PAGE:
19. Flowers. A simple thing, but amazing how gorgeous they are here and how CHEAP. What you pay for tulips in the US is scandalous! Why don’t I buy flowers more often? Apparently the Netherlands provides 80% of the tulips in the world!
20. Travel. I’m convinced that I live in an amazingly central (maybe on the map it doesn’t look that way) place in Europe. It’s easy to pretty much get anywhere from here and not too expensive. Amsterdam is a huge airport hub for international flights, but I live an equal distance to Düsseldorf and have options from there as well as from Brussels. People wonder how I travel “all the time” and many times I do this by car or train. Also I know how to look for deals and am constantly scouring the internet for the best prices. If I still lived in the States I’m sure I would never be able to say that I went to Scotland, England, Ireland, France, Portugal, Greece, Belgium, etc., all in one year. And travel has really enhanced my life. It’s what I always wanted to do and I would have a very hard time accepting it if I couldn’t jump in the car and drive to Paris, for example, and be sitting somewhere along the Seine within 6 hours of departure.
21. History. I was in school a long time ago, so maybe it’s not fair to say that I didn’t learn much world history back in the day. I don’t think things I learned or certain events really had much impact on me. I don’t think that we really understand certain events until we actually see the impact it had on others. Maybe it’s just a personal thing. In the US we learn and we are told to “never forget” and we go back to our day to day lives. Being in the Netherlands, a country under German occupation during WWII, I experience it differently. There are more reminders. I go to the Czech Republic and visit Theresienstadt and, even though I knew it before, I get it even more. I go to Montenegro and I see buildings riddled with bullet holes. I meet people more often from Poland, the Baltics, Romania who tell me stories about what their lives were like growing up “behind the iron curtain” (and it’s not like what I heard when I was growing up). I go to places like Berlin and I see history all around me. This has really given me a totally different understanding and perspective.
22. My love. OK. So I’ve been in love before and I’ve had previous relationships and let’s face it, many people in their late 40’s have as well. There’s that cheese about finding the “one” or thinking you’ve found the “one” and going through loads of heartbreak (that you or others have caused; I’m not innocent) and thinking that you probably won’t actually find or even bother looking for the “one” anymore. Then they come along. So as long as I have my love, I will be where he is, I will go where he goes. If that means we stay here, that’s fine. Here’s to another 22 years. Everywhere with Ron is a great place to be!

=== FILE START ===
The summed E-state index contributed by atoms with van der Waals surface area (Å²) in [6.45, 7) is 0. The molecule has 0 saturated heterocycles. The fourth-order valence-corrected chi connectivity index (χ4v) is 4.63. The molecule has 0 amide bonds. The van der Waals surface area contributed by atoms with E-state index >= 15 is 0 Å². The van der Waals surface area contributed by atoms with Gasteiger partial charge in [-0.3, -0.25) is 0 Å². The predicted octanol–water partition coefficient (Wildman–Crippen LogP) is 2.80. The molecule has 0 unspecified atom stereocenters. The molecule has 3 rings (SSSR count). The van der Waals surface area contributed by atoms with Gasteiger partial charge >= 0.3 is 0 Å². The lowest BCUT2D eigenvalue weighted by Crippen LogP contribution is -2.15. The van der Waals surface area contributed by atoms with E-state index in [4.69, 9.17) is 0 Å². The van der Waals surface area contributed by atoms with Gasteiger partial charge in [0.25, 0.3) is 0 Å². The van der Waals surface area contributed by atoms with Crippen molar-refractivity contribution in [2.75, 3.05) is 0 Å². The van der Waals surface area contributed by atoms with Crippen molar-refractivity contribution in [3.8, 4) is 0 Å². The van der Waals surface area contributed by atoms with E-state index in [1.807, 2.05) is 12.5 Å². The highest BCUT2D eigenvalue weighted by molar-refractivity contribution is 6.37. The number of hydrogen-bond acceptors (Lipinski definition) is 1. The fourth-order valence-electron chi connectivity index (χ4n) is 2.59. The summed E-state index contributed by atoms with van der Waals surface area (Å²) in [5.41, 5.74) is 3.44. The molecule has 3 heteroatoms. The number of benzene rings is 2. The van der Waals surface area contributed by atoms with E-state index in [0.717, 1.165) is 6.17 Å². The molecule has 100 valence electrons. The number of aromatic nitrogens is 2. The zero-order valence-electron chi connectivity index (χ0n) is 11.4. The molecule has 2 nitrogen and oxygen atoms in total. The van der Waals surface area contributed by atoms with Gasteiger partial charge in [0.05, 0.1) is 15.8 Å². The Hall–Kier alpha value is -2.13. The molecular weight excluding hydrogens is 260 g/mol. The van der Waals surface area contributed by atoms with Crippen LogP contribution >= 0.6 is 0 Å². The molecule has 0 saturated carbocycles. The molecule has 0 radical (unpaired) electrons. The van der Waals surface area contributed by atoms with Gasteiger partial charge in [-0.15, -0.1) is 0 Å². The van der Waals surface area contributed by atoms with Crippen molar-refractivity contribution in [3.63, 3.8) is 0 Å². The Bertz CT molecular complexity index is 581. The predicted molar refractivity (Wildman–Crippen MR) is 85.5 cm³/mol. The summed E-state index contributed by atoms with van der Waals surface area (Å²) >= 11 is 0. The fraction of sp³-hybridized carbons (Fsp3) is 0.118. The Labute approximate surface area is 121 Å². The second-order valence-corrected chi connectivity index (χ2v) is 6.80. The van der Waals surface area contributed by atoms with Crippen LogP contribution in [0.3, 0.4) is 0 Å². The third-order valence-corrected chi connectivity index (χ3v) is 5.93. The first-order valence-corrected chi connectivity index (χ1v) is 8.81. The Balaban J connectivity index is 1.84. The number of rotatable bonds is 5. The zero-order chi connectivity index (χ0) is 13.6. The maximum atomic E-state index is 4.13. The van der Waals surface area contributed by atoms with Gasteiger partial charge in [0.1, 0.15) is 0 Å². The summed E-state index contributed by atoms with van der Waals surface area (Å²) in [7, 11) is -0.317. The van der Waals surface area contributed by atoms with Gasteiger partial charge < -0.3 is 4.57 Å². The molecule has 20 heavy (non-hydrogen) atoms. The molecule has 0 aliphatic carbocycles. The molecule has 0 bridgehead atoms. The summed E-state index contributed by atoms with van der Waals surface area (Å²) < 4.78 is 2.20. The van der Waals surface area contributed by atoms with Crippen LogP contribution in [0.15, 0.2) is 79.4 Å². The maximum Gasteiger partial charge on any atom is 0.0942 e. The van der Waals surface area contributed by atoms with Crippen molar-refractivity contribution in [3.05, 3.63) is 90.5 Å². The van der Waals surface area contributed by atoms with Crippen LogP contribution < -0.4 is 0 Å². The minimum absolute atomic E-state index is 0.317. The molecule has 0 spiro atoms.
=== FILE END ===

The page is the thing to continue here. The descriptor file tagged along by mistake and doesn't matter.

Are you “from” somewhere different than where you live? Have you ever lived in another country?
i have spent most of my time in Friesland…but i loved what I saw! i cannot wait to come for a visit
come back soon!!!! I will show you all around Gelderland :)
Renee – this was SUCH an awesome blog post! I really enjoyed it and I learned a lot! As you know, I just moved across the country from everyone I know. I related to your #14 because it sounds SO much like Minnesota. Everyone has their friends from grade school on up and that’s that. We rarely let anyone else in and most people who are born in MN stay there with their friends and family for the duration. Most of my classmates still live in my hometown. However, coming to Florida, it’s so much different because no one is from here – everyone is from another (cold) state and it’s much easier to start up conversations and make friends. Anyway – I’m glad you found your spot :)
Thank you Heather!! I’m sure there can be a little culture shock no matter where you go, even in your own country. Even when I moved from Chicago to Portland, I had to learn to be a bit more polite (in Chicago we don’t stand in a tidy line to get on the bus, for example, but in Portland you do!), just as one example! Luckily many people still make this life change and figure their way through it. And it’s funny and interesting at the same time to open yourself up to new places, and even new countries!